A motherboard maker has added support for AMD’s yet-to-be-announced Ryzen 9 3900 CPU. The product will be one of the industry’s first 12-core CPU featuring a mainstream TDP of 65 W. In addition, the same manufacturer revealed that there is a Pro version of the said CPU incoming.

Biostar’s X470NH motherboard recently gained support for AMD’s yet-to-be-announced Ryzen 9 3900 CPU with a 65 W TDP, which may indicate that the launch of the unit is imminent. This is not the first time an unannounced CPU has been listed in a CPU validation list. As a second source, the processor was listed in Eurasian Economic Union’s index of crypto-capable devices as a ‘twelve-core microprocessor’.

AMD Ryzen 3000 9 Series CPUs
AnandTech Cores
Threads
Base
Freq
Boost
Freq
L2
Cache
L3
Cache
PCIe
4.0
TDP Launch Date Price
(SEP)
Ryzen 9 3950X 16C 32T 3.5 4.7 8 MB 64 MB 16+4+4 105W Nov. 2019 $749
Ryzen 9 3900X 12C 24T 3.8 4.6 6 MB 64 MB 16+4+4 105W July 2019 $499
Ryzen 9 3900 12C 24T 3.1 4.2? 6 MB 64 MB 16+4+4 65W ? ?

Based on the information provided by the sources, AMD’s Ryzen 9 3900 is a 12-core CPU with SMT that operates at 3.1 GHz default frequency (and presumably featuring a 4.2 GHz maximum turbo frequency from a 3DMark listing) and a 65 W TDP. The relatively low thermal envelope makes the Ryzen 9 3900 compatible with mainstream motherboards and cooling systems and enables PC makers to build relatively small computers featuring a 12-core processor. Meanwhile, the Ryzen 9 Pro 3900 adds various security technologies, enterprise management, and reliability enhancements for business and corporate computers.

It is unclear when exactly AMD plans to introduce its 12-core Ryzen 9 3900 and Ryzen 9 Pro 3900 processors and how much will they cost, yet it is reasonable to think that both products will be available in the near future.

Related Reading:

Sources: Biostar (via momomo_us/Twitter), EAUnion.org (via Planet3DNow)

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  • rocky12345 - Thursday, September 26, 2019 - link

    Great to see more choices on the CPU front but it is just my opinion that if these are actually gonna be released they are probably 3900x CPU's that did not make the cut and instead of throwing them out AMD is making use of them at a lower performance point. It could also be a CPU made for OEM's that want to build prebuilts and because it is at a lower wattage they will get away with using slightly lower spec coolers. Just an opinion nothing more. Reply
  • supdawgwtfd - Thursday, September 26, 2019 - link

    So the same as every single other CPU ever made in all time that isn't the top spec CPU then?

    Your comment is pretty worthless lol.
    Reply
  • Korguz - Friday, September 27, 2019 - link

    rocky12345, its something called die harvesting, which amd and intel have been doing for years now. Reply
  • Threska - Thursday, September 26, 2019 - link

    "Meanwhile, the Ryzen 9 Pro 3900 adds various security technologies, enterprise management, and reliability enhancements for business and corporate computers."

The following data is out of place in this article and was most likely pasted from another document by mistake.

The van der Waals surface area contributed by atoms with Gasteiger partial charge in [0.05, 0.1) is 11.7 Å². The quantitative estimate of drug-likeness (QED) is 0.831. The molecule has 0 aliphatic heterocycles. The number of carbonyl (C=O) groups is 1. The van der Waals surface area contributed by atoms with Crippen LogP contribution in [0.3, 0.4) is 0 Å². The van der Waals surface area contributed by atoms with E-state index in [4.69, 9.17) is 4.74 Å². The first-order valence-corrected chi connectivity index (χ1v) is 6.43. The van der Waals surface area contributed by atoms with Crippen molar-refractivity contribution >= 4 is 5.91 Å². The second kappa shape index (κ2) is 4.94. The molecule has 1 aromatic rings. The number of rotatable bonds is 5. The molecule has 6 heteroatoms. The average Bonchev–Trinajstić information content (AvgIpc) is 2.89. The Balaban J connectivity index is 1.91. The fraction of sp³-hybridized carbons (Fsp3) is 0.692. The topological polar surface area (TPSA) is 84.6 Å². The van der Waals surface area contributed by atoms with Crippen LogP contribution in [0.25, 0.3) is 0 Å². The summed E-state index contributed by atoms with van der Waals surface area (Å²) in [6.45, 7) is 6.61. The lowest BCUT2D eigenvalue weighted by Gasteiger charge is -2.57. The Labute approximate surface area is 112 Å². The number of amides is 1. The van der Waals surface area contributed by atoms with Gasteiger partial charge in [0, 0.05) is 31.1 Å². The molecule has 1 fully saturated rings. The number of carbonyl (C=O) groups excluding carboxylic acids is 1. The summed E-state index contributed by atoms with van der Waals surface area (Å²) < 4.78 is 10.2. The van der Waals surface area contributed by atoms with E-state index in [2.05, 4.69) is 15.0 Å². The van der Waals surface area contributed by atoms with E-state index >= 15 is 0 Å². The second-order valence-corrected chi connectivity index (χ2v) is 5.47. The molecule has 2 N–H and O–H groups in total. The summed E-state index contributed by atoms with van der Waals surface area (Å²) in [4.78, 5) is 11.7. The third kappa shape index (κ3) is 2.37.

Platform Security Processor. I can already hear the fear-mongers rattling their cage.
    Reply
  • imaheadcase - Thursday, September 26, 2019 - link

    huh? Its business security stuff. Not sure details but normally means a hardware option vs software needing to use something. Reply
  • close - Thursday, September 26, 2019 - link

    It's the PSP, AMD's equivalent of the ubiquitous Intel ME. A controller that can run stuff in ring 03 (higher privileges than the SMM/CPU itself so to speak). This has a black box firmware so it's opaque enough that it's hard not to think that it can be very easily exploited for nefarious reasons.

    Of course, besides fear mongers there are people like Threska who despite several very eye opening hacking and spying revelations still decide to pretend like all is good in the world and nobody would try to pull a fast one on them.

    @Threska, since you obviously live by marketing statements I have a bridge to sell to you.
    Reply
  • bananaforscale - Thursday, September 26, 2019 - link

    PSP has been a thing for a few years now. Reply
  • MattZN - Thursday, September 26, 2019 - link

    Just take your 3900X, go into the BIOS. AMD CBS -> NBIO -> SMU, and set the cpu socket power to whatever you like (within your mobo and cooling capabilities). Its supposed to be watts but it doesn't seem to be very accurate, so try '80' first and see how it goes. Its fun to play with.

    Presumably the '3900' will simply allow AMD to use lower-binned dies that don't turbo as well.

    -Matt
    Reply
  • Dug - Thursday, September 26, 2019 - link

    I'd be curious if you can get same with 3900x as this 3900. If true, then 3900x seems like a better buy as you can adjust when you want. I wouldn't expect the 3900 price to be that much different than 3900x Reply
  • MattZN - Thursday, September 26, 2019 - link

    Ok, I have a few minutes and a 3900X that's idle. Lets find out.... socket power set to '65' under CBS -> NBIO -> SMU. This is not running windows so my workload is basically a bulk compile... ahhh, lets see. I'll compile chromium. This is obviously a non-AVX workload so YMMV.

    On this workload under full load I get 3.0-3.2 GHz all-cores. Most of the time its sitting at 3.1GHz or so. Power consumption at the wall is 118W. Machine configuration is: 64GB of ECC ram @ 2400, a little radeon 6450 for the screen (just in VGA mode), tower cooler (43C), and three SSDs.

    Normally I run this machine with SMU set to 105W, which is around 165W at the wall. Its in a rack so everything is on a power budget. p.s. 3900X's are real monsters when it comes to doing bulk compiles and things like that. Just unbelievable horsepower and power efficiency for the price. It's only limited by having 4 unbuffered memory slots (64GB w/16G DIMMs or 128GB w/32G DIMMs).

    -Matt
    Reply

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